lecrae moore

In the eight years since he hit the Christian rap scene, Lecrae Moore has not only risen to the top of a growing heap of talented artists, the record mogul with an evangelist’s heart has accomplished things that most others have only dreamt about. As the leader of the 116 Clique (Trip Lee, Tedashii, KB, Pro, Andy Mineo, etc.) and founder of Reach Records, Lecrae has impacted the mainstream, sold hundreds of thousands of records and garnered multiple Dove Awards and most recently his first Grammy.

But when Lecrae first started to write rhymes about the Gospel, it never crossed his mind that rap music could be a ministry, much less a sustainable career. In fact, some might be surprised to learn that he first thought the genre was “corny.”

“I thought it would be silly or weird if somebody had an album where they were rapping about Jesus,” Lecrae admits.

That’s because, throughout his early life and into his late teens, he was heavily influenced by mainstream hip hop and his older cousins and uncles, many of which were involved with the gang lifestyle to varying degrees. And Lecrae’s view of Christianity was seen through the lens of a church where mostly older people attended. So the two concepts were light years apart.

“I began to fall in love with it, just the whole culture,” Lecrae explains. “It was like having people tell stories about what I was seeing and what I was experiencing. So obviously a lot of those songs were glorifying the violence and the drug abuse and the misogyny but ultimately for a young kid, it was the only picture of people in the media that looked like me and talked like me and dressed like me.”

But when Lecrae was 19 years old, a group of Christian young men invited him to attend a conference in Atlanta. Not knowing what it was all about, he agreed to take what he hoped would be a party-filled road trip. It turned out to be something completely different. At the event, he also saw people that looked like him, but they talked different and their music was all about God. Lecrae was transformed and his burgeoning rap skills were given a new purpose.

“Everybody has a worldview, but it isn’t a biblical worldview,” he explains. That’s the right worldview. Obviously, Christianity is saving truth and it’s sanctifying truth, but I also believe that it’s total truth. It is the truth about every aspect of life from economics to masculinity to marriage. God has the right view on all of these things. All of us at Reach Records have been given a voice within the culture and a voice for God as His ambassadors to articulate that to the world. That’s what we want to do. Obviously there’s a great impact on urban culture, but God has expanded that and we’re content to serve Him as best we can in that capacity.”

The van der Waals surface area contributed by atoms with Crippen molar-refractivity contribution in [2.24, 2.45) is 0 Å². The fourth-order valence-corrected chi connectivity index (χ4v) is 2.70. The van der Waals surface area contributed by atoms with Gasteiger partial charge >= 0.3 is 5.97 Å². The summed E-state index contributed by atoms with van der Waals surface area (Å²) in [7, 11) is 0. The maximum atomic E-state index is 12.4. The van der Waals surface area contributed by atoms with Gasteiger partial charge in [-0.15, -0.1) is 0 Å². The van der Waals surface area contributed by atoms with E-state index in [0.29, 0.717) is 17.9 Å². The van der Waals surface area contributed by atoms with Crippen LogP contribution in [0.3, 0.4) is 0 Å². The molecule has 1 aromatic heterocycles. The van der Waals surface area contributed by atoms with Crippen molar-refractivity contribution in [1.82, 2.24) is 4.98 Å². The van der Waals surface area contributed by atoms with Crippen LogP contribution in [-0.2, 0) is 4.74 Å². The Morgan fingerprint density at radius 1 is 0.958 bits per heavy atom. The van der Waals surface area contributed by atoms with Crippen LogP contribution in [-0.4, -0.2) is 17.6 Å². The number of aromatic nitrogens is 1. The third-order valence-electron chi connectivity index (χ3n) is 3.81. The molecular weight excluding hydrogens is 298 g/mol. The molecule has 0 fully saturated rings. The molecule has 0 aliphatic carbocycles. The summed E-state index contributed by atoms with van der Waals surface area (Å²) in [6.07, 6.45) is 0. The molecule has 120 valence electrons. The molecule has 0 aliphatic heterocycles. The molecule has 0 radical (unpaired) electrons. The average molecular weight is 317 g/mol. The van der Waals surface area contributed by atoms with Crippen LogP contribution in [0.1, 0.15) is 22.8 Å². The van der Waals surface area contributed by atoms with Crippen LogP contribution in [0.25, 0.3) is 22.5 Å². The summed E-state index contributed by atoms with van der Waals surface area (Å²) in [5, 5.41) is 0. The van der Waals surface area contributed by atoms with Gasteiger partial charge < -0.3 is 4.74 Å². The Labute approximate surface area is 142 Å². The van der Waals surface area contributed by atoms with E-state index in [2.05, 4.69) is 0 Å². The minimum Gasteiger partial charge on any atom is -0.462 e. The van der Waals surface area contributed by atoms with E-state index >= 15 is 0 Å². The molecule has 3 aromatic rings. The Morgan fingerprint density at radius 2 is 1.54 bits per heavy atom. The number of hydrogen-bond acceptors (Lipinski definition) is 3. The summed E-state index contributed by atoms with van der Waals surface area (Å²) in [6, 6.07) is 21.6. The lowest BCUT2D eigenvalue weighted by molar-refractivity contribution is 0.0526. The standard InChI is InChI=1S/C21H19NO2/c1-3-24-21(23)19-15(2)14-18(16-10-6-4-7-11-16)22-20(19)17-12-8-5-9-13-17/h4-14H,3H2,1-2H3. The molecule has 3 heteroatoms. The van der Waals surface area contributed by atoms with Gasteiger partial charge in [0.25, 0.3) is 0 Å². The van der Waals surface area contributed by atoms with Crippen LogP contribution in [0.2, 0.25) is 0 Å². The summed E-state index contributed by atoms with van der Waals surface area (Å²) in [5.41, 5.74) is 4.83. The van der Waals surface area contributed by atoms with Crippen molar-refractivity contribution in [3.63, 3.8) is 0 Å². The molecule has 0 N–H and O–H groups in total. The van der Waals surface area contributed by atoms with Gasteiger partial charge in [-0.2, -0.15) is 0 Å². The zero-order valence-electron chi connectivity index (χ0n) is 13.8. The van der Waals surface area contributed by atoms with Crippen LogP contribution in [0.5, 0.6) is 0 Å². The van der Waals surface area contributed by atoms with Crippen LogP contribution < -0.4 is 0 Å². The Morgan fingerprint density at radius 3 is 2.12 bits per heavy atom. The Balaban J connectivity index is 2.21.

In 2004, Lecrae co-founded Reach Records with Ben Washer and released his debut album Real Talk. In 2006, he turned heads with the hit song “Jesus Music” from the sophomore release After the Music Stops. Subsequent releases Rebel and Rehab only furthered his status as the genre’s leading voice. But even more incredible were the waves Lecrae was making both within the general market and a Christian music scene that hasn’t always been known for his diversity.

Manwell Reyes of Group 1 Crew is among the growing number of artists that have been impressed and inspired by his meteoric rise.

“The more I try to think about Lecrae’s success the more I think you shouldn’t try to figure it out,” Reyes says. “How he’s doing it is such a God thing. He’s just a good dude and everything that he’s doing and the walls that he’s breaking down is monumental for us as people of God. It’s just one of those things where you sit back and love it.”

And as far as Lecrae is concerned, not being able to explain it is a good thing.

“If we can point to how it happened, then we did it,” Lecrae says. “Obviously you do all that you can but if you can look back and see how all the dots came together, and if it’s explainable, then it wasn’t God.”

In 2012, Lecrae broke new ground when he was named the Gospel Music Association’s Dove Award winner for Artist of the Year. At the 2013 Grammy Awards, his latest album Gravity received the nod for Best Gospel Album of the Year.

“There are a lot of aspects of (these awards) that are great,” Lecrae says. “There are some people that have a broader platform and can reach way more people than we can, and they’ve given us a little more of a platform. That’s humbling to think about. Aside from that, when people celebrate the gifting, it’s ultimately a celebration of the Giver. It’s just acknowledging what God is doing in and through us. It’s mind blowing how God put all of this together with His providence.”

To read Chad Bonham's Beliefnet column visit Whole Notes.

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